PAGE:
Harvard Women's Health Watch

Treating lumbar spinal stenosis

Medications and physical therapy can help — and so can surgery.

In older adults, one of the most common causes of lower back (lumbar spine) pain is spinal stenosis — a narrowing of the spinal canal that puts pressure on the spinal cord, the nerve roots branching from it, or both. The effects may extend to the buttocks, thighs, and lower legs as well, causing further pain, numbness or tingling, and weakness. In severe cases, bowel and bladder control may be affected. The symptoms of spinal stenosis can severely curtail normal activities, including walking and standing. When the symptoms become chronic, they may set the stage for health problems related to inactivity, such as cardiovascular disease, obesity, and depression.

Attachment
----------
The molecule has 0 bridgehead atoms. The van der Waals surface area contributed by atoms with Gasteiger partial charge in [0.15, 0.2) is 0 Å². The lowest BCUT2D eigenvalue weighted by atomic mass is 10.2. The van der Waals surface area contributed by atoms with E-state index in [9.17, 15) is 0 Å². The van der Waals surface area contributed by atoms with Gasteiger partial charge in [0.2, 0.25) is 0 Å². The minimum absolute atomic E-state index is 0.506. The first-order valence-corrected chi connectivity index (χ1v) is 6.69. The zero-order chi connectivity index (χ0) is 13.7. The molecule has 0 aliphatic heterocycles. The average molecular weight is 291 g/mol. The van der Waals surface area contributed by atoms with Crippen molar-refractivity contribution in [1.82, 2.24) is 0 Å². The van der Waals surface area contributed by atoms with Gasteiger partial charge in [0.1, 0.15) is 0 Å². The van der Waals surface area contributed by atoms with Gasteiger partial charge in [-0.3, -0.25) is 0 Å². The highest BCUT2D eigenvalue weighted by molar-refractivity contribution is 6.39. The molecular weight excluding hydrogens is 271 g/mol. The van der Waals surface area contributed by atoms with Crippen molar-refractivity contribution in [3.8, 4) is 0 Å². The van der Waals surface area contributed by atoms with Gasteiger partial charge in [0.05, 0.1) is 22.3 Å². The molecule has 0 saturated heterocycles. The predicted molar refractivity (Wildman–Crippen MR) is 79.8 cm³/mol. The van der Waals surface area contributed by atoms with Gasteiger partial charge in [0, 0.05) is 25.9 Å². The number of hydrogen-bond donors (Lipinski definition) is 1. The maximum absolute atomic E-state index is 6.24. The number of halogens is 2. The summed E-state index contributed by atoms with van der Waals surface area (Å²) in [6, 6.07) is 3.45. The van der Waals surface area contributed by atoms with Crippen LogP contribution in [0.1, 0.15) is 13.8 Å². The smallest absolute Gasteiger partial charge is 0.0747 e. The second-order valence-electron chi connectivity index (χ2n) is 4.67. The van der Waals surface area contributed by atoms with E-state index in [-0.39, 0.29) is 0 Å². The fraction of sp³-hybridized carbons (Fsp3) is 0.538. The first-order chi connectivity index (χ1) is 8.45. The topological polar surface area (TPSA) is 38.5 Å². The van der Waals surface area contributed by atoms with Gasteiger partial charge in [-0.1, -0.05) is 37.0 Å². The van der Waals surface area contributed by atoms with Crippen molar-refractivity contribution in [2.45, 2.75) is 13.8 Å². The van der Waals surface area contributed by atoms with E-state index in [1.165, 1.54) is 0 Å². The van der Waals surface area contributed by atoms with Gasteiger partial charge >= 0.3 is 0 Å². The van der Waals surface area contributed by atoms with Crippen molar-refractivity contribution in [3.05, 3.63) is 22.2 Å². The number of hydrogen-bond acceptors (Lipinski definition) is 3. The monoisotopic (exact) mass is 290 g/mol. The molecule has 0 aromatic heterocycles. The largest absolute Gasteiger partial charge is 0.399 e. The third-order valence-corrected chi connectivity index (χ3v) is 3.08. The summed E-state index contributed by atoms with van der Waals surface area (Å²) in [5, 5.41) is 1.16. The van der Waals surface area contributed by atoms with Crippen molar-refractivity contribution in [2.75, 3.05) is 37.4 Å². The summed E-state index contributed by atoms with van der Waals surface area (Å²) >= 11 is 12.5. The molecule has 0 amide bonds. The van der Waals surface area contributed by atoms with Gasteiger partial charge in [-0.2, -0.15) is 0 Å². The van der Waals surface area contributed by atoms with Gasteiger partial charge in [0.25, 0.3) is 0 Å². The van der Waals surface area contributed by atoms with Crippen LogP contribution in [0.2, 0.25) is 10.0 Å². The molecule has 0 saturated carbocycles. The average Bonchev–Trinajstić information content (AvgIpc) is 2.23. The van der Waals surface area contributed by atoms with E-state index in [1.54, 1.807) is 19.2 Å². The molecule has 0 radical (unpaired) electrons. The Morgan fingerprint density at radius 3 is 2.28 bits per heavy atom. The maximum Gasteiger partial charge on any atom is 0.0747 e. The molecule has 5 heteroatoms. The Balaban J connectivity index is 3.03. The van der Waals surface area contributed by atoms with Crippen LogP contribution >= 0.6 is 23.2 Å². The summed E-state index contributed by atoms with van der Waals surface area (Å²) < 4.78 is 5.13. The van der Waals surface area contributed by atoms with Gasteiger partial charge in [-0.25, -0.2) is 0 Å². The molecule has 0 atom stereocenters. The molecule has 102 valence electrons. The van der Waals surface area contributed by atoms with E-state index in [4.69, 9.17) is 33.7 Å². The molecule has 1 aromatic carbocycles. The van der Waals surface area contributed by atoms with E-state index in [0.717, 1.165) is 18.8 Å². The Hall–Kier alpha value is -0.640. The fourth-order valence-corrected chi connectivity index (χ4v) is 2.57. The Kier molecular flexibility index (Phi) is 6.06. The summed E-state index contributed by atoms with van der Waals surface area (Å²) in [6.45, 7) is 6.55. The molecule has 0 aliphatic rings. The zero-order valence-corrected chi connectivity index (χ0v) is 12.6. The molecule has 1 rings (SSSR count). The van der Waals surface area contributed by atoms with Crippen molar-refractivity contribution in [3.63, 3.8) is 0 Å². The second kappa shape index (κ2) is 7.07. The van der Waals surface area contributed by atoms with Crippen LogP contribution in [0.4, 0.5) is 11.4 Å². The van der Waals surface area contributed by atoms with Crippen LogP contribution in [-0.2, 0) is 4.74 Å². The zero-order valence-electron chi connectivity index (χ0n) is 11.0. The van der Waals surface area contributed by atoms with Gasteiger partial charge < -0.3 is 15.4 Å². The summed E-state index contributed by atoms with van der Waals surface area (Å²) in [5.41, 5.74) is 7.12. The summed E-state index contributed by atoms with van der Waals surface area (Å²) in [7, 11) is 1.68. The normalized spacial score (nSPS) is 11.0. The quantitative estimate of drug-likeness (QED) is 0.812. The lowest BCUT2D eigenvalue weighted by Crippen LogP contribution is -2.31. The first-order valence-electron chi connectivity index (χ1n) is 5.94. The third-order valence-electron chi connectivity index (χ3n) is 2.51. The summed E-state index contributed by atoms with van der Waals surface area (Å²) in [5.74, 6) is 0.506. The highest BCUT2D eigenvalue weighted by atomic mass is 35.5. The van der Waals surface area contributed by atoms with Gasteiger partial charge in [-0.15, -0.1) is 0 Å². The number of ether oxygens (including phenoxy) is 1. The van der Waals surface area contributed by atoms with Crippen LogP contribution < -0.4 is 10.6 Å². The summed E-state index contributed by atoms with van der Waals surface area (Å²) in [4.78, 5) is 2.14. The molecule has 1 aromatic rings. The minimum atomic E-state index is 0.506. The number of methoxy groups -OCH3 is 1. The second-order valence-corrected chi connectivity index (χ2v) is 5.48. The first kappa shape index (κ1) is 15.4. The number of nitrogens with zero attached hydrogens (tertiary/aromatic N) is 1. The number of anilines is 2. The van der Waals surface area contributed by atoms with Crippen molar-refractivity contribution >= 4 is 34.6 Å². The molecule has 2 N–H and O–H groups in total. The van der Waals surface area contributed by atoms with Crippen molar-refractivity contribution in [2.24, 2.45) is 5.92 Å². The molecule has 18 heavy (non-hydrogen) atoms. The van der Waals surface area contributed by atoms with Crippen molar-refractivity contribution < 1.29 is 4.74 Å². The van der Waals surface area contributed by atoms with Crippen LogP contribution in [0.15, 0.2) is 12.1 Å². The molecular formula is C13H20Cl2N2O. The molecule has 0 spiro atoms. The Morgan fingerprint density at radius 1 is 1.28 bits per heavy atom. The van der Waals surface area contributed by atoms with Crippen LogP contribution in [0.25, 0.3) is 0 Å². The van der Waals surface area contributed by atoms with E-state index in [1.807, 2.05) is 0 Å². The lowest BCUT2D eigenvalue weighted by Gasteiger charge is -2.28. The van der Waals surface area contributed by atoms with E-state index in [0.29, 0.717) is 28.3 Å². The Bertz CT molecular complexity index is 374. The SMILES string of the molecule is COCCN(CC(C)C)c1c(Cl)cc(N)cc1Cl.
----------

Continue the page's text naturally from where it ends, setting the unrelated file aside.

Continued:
The main cause of spinal stenosis is age-related changes in bone and other spinal tissues. The condition usually develops after age 50 but can occur earlier in people who have had a spine injury or were born with a narrow spinal canal. As many as 35% of those seeking help for chronic low back pain may have the disorder. It's the main reason for spinal surgery in people over age 65.

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